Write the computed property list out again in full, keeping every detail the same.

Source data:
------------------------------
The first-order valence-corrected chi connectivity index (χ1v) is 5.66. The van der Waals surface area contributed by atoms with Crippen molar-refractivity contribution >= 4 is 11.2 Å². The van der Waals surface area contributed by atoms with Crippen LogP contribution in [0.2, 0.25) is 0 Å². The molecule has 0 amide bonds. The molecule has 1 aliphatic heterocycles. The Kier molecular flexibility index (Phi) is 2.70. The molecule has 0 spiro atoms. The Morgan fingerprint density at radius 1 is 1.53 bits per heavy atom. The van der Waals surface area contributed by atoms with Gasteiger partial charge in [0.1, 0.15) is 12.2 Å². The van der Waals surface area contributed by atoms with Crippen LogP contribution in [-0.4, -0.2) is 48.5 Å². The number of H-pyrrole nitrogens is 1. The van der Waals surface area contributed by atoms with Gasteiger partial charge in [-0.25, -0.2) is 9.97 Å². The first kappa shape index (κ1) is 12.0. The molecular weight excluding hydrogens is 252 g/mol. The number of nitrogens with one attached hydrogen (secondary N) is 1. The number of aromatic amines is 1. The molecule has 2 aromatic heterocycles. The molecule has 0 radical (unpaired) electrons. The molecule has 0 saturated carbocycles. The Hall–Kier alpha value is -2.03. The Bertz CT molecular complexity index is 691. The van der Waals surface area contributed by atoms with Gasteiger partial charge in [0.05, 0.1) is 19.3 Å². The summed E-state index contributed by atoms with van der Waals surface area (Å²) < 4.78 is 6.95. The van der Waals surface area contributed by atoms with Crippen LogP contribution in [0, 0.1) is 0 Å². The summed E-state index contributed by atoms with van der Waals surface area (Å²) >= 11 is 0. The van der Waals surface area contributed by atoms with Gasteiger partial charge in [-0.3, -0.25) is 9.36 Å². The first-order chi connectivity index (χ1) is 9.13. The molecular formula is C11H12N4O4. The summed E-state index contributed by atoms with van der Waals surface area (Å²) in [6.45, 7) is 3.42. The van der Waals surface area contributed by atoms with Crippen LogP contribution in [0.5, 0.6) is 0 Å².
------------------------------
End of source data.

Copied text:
The first-order valence-corrected chi connectivity index (χ1v) is 5.66. The van der Waals surface area contributed by atoms with Crippen molar-refractivity contribution >= 4 is 11.2 Å². The van der Waals surface area contributed by atoms with Crippen LogP contribution in [0.2, 0.25) is 0 Å². The molecule has 0 amide bonds. The molecule has 1 aliphatic heterocycles. The Kier molecular flexibility index (Phi) is 2.70. The molecule has 0 spiro atoms. The Morgan fingerprint density at radius 1 is 1.53 bits per heavy atom. The van der Waals surface area contributed by atoms with Gasteiger partial charge in [0.1, 0.15) is 12.2 Å². The van der Waals surface area contributed by atoms with Crippen LogP contribution in [-0.4, -0.2) is 48.5 Å². The number of H-pyrrole nitrogens is 1. The van der Waals surface area contributed by atoms with Gasteiger partial charge in [-0.25, -0.2) is 9.97 Å². The first kappa shape index (κ1) is 12.0. The molecular weight excluding hydrogens is 252 g/mol. The number of nitrogens with one attached hydrogen (secondary N) is 1. The number of aromatic amines is 1. The molecule has 2 aromatic heterocycles. The molecule has 0 radical (unpaired) electrons. The molecule has 0 saturated carbocycles. The Hall–Kier alpha value is -2.03. The Bertz CT molecular complexity index is 691. The van der Waals surface area contributed by atoms with Gasteiger partial charge in [0.05, 0.1) is 19.3 Å². The summed E-state index contributed by atoms with van der Waals surface area (Å²) < 4.78 is 6.95. The van der Waals surface area contributed by atoms with Crippen LogP contribution in [0, 0.1) is 0 Å². The summed E-state index contributed by atoms with van der Waals surface area (Å²) >= 11 is 0. The van der Waals surface area contributed by atoms with Gasteiger partial charge in [-0.3, -0.25) is 9.36 Å². The first-order chi connectivity index (χ1) is 9.13. The molecular formula is C11H12N4O4. The summed E-state index contributed by atoms with van der Waals surface area (Å²) in [6.45, 7) is 3.42. The van der Waals surface area contributed by atoms with Crippen LogP contribution in [0.5, 0.6) is 0 Å².